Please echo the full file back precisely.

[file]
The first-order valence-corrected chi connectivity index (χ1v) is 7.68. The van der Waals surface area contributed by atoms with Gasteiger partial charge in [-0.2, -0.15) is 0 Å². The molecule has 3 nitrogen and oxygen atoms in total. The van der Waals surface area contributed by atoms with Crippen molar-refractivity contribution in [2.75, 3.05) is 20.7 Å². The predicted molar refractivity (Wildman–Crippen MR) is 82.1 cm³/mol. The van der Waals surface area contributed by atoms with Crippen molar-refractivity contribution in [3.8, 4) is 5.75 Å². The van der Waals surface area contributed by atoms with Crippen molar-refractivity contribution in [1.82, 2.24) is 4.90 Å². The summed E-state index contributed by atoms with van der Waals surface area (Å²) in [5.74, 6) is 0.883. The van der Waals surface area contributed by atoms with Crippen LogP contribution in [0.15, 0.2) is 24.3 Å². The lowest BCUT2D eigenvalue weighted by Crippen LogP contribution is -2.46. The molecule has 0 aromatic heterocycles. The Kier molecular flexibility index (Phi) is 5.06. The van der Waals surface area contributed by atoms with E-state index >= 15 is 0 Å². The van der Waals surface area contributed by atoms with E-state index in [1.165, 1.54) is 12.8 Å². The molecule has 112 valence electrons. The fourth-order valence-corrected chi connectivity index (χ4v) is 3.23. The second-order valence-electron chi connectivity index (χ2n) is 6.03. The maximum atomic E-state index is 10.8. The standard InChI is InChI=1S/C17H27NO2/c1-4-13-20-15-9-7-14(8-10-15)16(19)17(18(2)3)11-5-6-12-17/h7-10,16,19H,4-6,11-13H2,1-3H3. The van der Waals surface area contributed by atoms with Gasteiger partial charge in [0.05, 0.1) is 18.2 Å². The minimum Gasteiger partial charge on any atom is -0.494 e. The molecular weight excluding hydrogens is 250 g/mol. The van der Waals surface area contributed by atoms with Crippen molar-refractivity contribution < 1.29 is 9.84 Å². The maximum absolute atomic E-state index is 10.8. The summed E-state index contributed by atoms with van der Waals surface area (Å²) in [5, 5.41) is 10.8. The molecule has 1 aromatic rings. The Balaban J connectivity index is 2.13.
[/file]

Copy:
The first-order valence-corrected chi connectivity index (χ1v) is 7.68. The van der Waals surface area contributed by atoms with Gasteiger partial charge in [-0.2, -0.15) is 0 Å². The molecule has 3 nitrogen and oxygen atoms in total. The van der Waals surface area contributed by atoms with Crippen molar-refractivity contribution in [2.75, 3.05) is 20.7 Å². The predicted molar refractivity (Wildman–Crippen MR) is 82.1 cm³/mol. The van der Waals surface area contributed by atoms with Crippen molar-refractivity contribution in [3.8, 4) is 5.75 Å². The van der Waals surface area contributed by atoms with Crippen molar-refractivity contribution in [1.82, 2.24) is 4.90 Å². The summed E-state index contributed by atoms with van der Waals surface area (Å²) in [5.74, 6) is 0.883. The van der Waals surface area contributed by atoms with Crippen LogP contribution in [0.15, 0.2) is 24.3 Å². The lowest BCUT2D eigenvalue weighted by Crippen LogP contribution is -2.46. The molecule has 0 aromatic heterocycles. The Kier molecular flexibility index (Phi) is 5.06. The van der Waals surface area contributed by atoms with E-state index >= 15 is 0 Å². The van der Waals surface area contributed by atoms with E-state index in [1.165, 1.54) is 12.8 Å². The molecule has 112 valence electrons. The fourth-order valence-corrected chi connectivity index (χ4v) is 3.23. The second-order valence-electron chi connectivity index (χ2n) is 6.03. The maximum atomic E-state index is 10.8. The standard InChI is InChI=1S/C17H27NO2/c1-4-13-20-15-9-7-14(8-10-15)16(19)17(18(2)3)11-5-6-12-17/h7-10,16,19H,4-6,11-13H2,1-3H3. The van der Waals surface area contributed by atoms with Gasteiger partial charge in [0.05, 0.1) is 18.2 Å². The minimum Gasteiger partial charge on any atom is -0.494 e. The molecular weight excluding hydrogens is 250 g/mol. The van der Waals surface area contributed by atoms with Crippen molar-refractivity contribution < 1.29 is 9.84 Å². The maximum absolute atomic E-state index is 10.8. The summed E-state index contributed by atoms with van der Waals surface area (Å²) in [5, 5.41) is 10.8. The molecule has 1 aromatic rings. The Balaban J connectivity index is 2.13.